Lately, I've been thinking about power-pop music. Not something I ever had much cause to do before. But then I saw Girlfriend at Berkeley Rep (prev. post), the new musical written around Matthew Sweet's 1991 power-pop album of the same name. And also, I'm slowly working my way through McSweeney's San Francisco Panorama, and just read Michael Chabon's essay about power pop and the 1970s band Big Star.
Chabon writes: "[Power pop] is happy music--eminently "poppy"--which depends for its power on the cryptic presence, in a lyric or a chord change or a bit of upside-down vocal harmony, of sadness, yearning, even despair. [...] True power pop is rueful and celebratory at the same time, glorifying desire and frustration, which is why so many power-pop songs concern themselves with the subject of Tonight, or Tomorrow Night, or Saturday Night, or some other night that will only be perfect for as long as it can be deferred. [...] All the clouds of power pop are worn inside out to show the silver lining."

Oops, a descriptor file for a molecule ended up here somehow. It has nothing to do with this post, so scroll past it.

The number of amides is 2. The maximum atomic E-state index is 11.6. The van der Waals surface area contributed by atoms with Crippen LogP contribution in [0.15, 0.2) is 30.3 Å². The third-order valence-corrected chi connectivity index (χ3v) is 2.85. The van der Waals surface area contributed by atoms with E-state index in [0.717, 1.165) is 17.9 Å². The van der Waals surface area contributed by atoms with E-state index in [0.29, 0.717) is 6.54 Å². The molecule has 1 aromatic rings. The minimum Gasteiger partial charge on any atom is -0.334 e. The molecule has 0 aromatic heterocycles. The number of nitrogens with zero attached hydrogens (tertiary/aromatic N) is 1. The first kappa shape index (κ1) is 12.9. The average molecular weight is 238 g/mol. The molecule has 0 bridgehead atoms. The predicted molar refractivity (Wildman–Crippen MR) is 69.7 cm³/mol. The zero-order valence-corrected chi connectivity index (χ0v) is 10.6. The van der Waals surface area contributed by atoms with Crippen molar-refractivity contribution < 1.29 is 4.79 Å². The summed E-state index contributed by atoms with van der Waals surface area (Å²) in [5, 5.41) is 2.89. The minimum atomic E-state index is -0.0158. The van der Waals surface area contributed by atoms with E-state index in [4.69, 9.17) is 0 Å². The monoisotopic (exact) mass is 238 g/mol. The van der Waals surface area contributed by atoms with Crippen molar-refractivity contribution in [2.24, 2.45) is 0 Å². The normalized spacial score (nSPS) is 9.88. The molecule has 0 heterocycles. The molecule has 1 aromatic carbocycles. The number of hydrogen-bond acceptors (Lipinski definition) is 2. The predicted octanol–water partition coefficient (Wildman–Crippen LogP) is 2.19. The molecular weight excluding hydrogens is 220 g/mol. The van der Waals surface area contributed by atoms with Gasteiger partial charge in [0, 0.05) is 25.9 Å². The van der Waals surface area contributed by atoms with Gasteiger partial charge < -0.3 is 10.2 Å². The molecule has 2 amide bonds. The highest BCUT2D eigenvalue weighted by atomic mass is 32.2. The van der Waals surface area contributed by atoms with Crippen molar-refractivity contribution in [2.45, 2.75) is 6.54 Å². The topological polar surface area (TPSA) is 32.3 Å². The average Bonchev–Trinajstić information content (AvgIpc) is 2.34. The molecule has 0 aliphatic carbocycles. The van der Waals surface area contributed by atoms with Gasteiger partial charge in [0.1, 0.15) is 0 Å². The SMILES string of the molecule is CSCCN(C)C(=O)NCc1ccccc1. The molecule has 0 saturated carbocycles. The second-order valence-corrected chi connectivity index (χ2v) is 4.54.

When I read that, it made me think of my new favorite song, "The Luckiest Guy on the Lower East Side" by the Magnetic Fields. (69 Love Songs was one of the things that helped me cope with the busy season at my job.) If you don't know it, here's a fan-created music video:
I guess, strictly speaking, this is not "power pop"--there's no guitars or drums or vocal harmonies in the mix. But it fits Chabon's dictum of "eminently happy/poppy music that is haunted by despair." With its bouncy synthesizers, its wacky spring-like thing twanging away in the background, its sunny title, "Luckiest Guy on the Lower East Side" sounds like it ought to be a happy love song. But listen to the lyrics--and the purity of yearning contained in that last "wanna go for a riiide"--and it becomes one of the most poignant songs I have ever heard. It makes my heart hurt.